Pertusini was soon brought a beer by a gentleman I would later recognize from Breaking Bad and other well-known screen roles. And, as soon as I could wrap my brain around all the pleasant changes and tweaks at work around me, I thumbed on both of my recorders and looked over my laundry list of questions. Though I was already getting excited about the direction Chili Line seemed to be heading in, I wanted to know how their year went.

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The little brewery that could has become a popular destination in Southeast Albuquerque.

The great neighborhood pub experiment is rolling along in several areas of Albuquerque, perhaps most notably at 529 Adams St. NE, where High and Dry Brewing has gained a loyal following in just one year of operation. While operating the smallest brewing system (1 barrel) in town, brewer/owner Andrew Kalemba and his staff have managed to nonetheless make a name for themselves in a crowded craft beer scene.

I caught up with Andrew on Monday afternoon at the brewery, where he was still hard at work even though it was closed to customers, for our annual Look Back/Look Ahead Series.

“2018, it went by fast, that’s for sure,” Andrew said. “We can’t complain. We have what I’d like to call consistent business all year. The neighborhood really showed up and supported us. The bottom line is we hit our year one business case, which is a fantastic thing to celebrate. I’m not sure I got to sit down and enjoy it during the birthday weekend, but that was an absolutely awesome milestone for us to be able to do that in the first year.”

Andrew moved to Albuquerque from Austin, which is filled with small breweries that serve as popular gathering spots in the midst of residential neighborhoods. He took that inspiration into building High and Dry, taking over a former tattoo parlor space just off Lomas Boulevard. It has worked out mostly as planned so far, with plenty of people walking over from their homes, or making a short drive.

“There’s butts in seats, and that’s awesome,” Andrew said. “What’s nice, too, even at our anniversary (party), we still have new people coming in and discovering it, even people who live in the neighborhood. That’s kind of flattering. We kind of like being that. We also have people walking in and hitting on a lot of the things you said. It’s the neighborhood spot, it’s the neighborhood’s living room. Come mosey on over here and hang out. That’s resonating with people and people are getting it without us having to beat the idea into everyone’s head.”

Of course, with the development of such a strong customer base, it also means Andrew has to work hard to keep the beers flowing out of his 1-barrel brewhouse.

“I think the last time we talked I was right in the thick of chaos, when we had some product recalls, and spilled five barrels down the drain, and then we also figured out how to break the sewer line,” he said. “It was rough for a while. Obviously, the guest taps and the collaboration model is really important to sustaining that. One of the awesome things about New Mexico is we have reciprocity, and that’s always been key to our (business) model.”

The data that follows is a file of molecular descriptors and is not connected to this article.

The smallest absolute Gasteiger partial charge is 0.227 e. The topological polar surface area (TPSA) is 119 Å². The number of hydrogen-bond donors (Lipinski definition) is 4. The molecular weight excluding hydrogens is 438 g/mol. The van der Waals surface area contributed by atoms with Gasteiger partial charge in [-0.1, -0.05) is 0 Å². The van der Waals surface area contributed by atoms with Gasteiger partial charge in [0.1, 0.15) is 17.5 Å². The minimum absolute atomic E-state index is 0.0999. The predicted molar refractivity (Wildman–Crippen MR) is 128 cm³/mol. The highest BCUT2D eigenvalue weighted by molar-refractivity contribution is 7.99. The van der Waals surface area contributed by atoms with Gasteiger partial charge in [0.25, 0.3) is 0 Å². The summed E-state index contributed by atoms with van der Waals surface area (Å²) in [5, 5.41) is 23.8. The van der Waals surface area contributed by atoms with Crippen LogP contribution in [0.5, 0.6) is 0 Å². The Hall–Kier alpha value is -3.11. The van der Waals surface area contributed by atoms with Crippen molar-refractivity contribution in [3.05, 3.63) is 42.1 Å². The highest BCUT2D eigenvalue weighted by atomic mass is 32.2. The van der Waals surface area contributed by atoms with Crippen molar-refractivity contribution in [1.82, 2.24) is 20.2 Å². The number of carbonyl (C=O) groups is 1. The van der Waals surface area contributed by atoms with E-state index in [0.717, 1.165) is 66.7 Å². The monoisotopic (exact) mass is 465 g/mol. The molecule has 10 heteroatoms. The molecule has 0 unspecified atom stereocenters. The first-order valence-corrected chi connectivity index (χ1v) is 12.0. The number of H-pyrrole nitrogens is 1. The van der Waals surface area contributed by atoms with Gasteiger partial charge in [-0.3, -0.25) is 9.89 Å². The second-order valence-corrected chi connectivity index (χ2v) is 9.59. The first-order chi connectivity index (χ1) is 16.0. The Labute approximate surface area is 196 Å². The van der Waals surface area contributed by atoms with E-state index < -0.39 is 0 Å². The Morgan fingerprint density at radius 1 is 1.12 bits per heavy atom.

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Flix Brewhouse’s Unbreakable Glass earned one of four medals at the Best of Craft Beer Awards. (Photo courtesy of Will Moorman)

Here on this blustery Friday, it feels like a good time to stay indoors and catch up on some local beer news as we empty the notebook yet again.

Flix picks up four medals at Best of Craft Beer Awards

If there is a theme early on in 2019 to some of the beer competitions going around, it is that Flix Brewhouse has come to make a statement.

The brewery/movie theater, which makes all of its beers on premises in Albuquerque, earned four medals at the recent Best of Craft Beer Awards. Three other local breweries brought home another four medals, as well.

Flix earned gold in the Baltic-style Porter category with Darth Malt, and another gold in Belgian-style Witbier for Luna Rosa, which is a year-round beer. Flix also picked up a silver for James Blond in the Belgian-style Blonde Ale or Pale Ale category, and a bronze for Unbreakable Glass in the American-style Cream Ale category.

Those medals follow up a strong performance at the Beer Army Beer Wars last month. Congrats to Flix for making New Mexico proud again!

As for the other local winners, Sierra Blanca won gold for its Green Chile Cerveza in the Chili Pepper Beer category (that was how the competition spells Chili, so please don’t yell at us), and a bronze for Cherry Wheat in the Fruit Wheat Beer category. Rio Bravo brought home a silver for its Amber/ESB in the British Bitters category, while Abbey Brewing snagged bronze for its Monks’ Dark Ale in the English-style Mild or Brown Ale category.

Congrats to one and all!

New brewery updates: Things are moving again

Another new brewery is coming to the East Central/Foothills area. (Photo courtesy of Jonathan Carlson)

The end of the partial shutdown has several of the pending breweries around town back on track. Here is the latest that we know about each.

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Turtle Mountain celebrates its 20th anniversary this year after winning its first GABF gold medal last year.

Turtle Mountain is turning 20 years old in just a few weeks, which is quite the milestone for a brewery, let alone a restaurant. I was able to sit down and chat with both head brewer Mick Hahn and owner Nico Ortiz regarding their stellar 2018, and what 2019 has in store for them.

Solo: The big thing with our look back would probably be that gold medal you snagged at GABF (Great American Beer Festival)?

Mick: Yeah, that definitely is the biggest thing for 2018. We are beyond thrilled to have that thing hanging behind the bar. It feels really good to have something that Turtle has deserved for a long time, and to get that recognition. So my favorite part of GABF all together was seeing Stan Heironymous tweet out that his favorite thing of GABF was Turtle Mountain getting a medal. 

Solo: That’s beautiful.

Mick: To get those words coming out of Stan’s mouth means a whole lot. He was one of the first people to sit at our bar and taste our beer 20 years ago, and Albuquerque owes a lot to him and his writing, so to hear him say that felt great. It just backed up everything I believe about Turtle being, oh, just shy of world class. We are very happy about it and hopefully we can try to have some sort of repeat this next year. Wooden Teeth will definitely get submitted again, for sure, and we will look at what else is going to be our entries for 2019 medals. 

Solo: Since lagers are kind of your thing, might we see some more of those?

Mick: Yeah, for sure, and I think they are overlooked by a lot of people who don’t see them to be as exciting, so they don’t get as much attention as a lot of the styles out there.